Luella Ellis Cook

Today is the 126th birthday of my Great Great Aunt Luella. She was the first family historian in the family and is responsible for much of what we know about our lineage as well as many of the stories you will see published on this website.

She was grew up in the Coffins Grove township of Delaware County, Iowa and was educated in the area one room schools in the early 1800s and early 1900s. She graduated with honors from high school in the old Central School in Manchester. She gave a speech at the graduation ceremony and was part of the high school debate team. She continued her education at Cornell College in Mount Vernon, Iowa, Iowa State Agricultural School in Ames, Iowa, finally earning her Masters Degree at the University of Iowa in Iowa City, Iowa in 1913. Her major areas of study were English, History, and Library Science.

She lived alone in Winthrop, Iowa during the years that I knew her. I was told that there was a man who proposed marriage to her once but it never came to happen. In her later years, she lived in the Good Neighbor home in Manchester, Iowa.

She taught English and History at the high school in Winthrop Iowa for most of her working career. I talked to a student of hers in later years and I was told that she was a stern teacher. I can believe that.

She was quite a seamstress. I believe that this was passed down to her from her mother, Mary Josephine (Ellis) Cook. She wrote in her stories about how she made her own way at an early age as a seamstress, designing and making dresses for people.

My memories of her include our visits to her house in Winthrop. She was somewhat formal in personality, but every once in a while she would break into laughter, opening her mouth wide and laughing from her belly. I can still hear it now, literally, on the cassette tapes she left us, laughing about her brother Howard LeRoy, and some of his shenanigans as a little boy. She was quite a practical lady, and her home decor was neat and orderly. She would seem to interview me about what was happening recently in my life when we would visit. We would talk about interior design and how she used to decorate her apartments on a shoestring budget. She made me feel like a respectable young man, and a Cook man at that, as if there was something special about me because I was a Cook. I’ll never forget when we were pulling into the driveway at our house one day. Aunt Luella was riding with us, and she got to see my first car, a 1954 Chevrolet Bel Air. It was a rusted out old thing that barely ran, but she knew how proud I was of it. She looked at me and said to us all, “Well Mr. Cook, isn’t that a smart looking bus!” I beamed with pride. I have other memories of her making me feel this way.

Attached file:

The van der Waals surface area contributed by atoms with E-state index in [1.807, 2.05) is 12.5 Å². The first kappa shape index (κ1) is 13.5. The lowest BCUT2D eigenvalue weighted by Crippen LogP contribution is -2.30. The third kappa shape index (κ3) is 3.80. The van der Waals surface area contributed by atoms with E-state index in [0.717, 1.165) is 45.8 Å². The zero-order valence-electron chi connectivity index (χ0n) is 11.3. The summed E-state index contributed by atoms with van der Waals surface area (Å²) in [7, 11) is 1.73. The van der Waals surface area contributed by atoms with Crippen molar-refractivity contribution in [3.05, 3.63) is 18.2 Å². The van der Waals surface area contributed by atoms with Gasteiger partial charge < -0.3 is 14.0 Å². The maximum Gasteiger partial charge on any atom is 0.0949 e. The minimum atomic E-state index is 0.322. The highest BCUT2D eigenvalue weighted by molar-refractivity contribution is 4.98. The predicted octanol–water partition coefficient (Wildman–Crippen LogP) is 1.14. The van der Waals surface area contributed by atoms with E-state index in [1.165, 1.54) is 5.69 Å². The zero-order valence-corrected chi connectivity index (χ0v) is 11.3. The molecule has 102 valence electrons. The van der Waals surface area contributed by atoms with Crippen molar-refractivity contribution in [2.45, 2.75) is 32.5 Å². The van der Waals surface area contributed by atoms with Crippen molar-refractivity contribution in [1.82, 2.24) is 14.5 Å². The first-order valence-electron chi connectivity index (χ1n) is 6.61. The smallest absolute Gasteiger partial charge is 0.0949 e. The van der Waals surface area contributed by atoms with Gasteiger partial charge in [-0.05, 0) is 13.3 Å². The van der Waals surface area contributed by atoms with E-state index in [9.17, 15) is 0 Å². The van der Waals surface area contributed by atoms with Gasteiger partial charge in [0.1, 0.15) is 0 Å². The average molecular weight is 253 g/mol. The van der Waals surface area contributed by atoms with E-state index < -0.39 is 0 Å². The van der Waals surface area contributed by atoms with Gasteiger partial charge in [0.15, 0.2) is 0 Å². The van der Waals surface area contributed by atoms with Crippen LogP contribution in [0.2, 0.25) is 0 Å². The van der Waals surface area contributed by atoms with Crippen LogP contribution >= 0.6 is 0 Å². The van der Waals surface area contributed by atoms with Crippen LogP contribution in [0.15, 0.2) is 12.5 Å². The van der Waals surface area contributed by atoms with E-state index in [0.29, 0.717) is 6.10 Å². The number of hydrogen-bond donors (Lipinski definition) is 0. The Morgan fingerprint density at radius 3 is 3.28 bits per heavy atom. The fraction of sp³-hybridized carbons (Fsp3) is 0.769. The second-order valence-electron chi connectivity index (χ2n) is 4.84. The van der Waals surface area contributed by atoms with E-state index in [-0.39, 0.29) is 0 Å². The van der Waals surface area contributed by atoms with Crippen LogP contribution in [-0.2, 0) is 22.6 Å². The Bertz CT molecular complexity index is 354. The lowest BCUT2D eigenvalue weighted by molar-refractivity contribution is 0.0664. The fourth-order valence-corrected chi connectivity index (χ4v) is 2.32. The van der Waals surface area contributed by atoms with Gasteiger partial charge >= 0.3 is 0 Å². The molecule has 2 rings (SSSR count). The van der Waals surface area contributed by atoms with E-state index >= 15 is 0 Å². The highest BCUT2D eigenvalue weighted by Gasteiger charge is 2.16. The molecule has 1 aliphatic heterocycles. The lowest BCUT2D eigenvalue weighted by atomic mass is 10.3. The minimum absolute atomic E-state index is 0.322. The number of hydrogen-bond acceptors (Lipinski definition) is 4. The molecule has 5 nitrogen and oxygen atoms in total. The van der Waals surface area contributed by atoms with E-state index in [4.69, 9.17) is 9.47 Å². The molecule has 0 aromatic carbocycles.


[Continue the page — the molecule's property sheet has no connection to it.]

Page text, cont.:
When she passed away I wrote her a letter intended for her to read up in heaven. I took it to the City Park in Iowa City and burned it, hoping somehow that she would get her message by me doing so. I loved her very much.

Now she lies at rest next to her parents Edward William and Mary Josephine (Ellis) Cook. They are buried in the Oakland Cemetery in Manchester, Iowa, just across the street from where I presently live.

Thank you so much Aunt Luella for all of the work you did researching and documenting our families history and for always believing in me.

If you’d like to hear her voice, here’s an introduction to her cassette tape stories that I have recorded.

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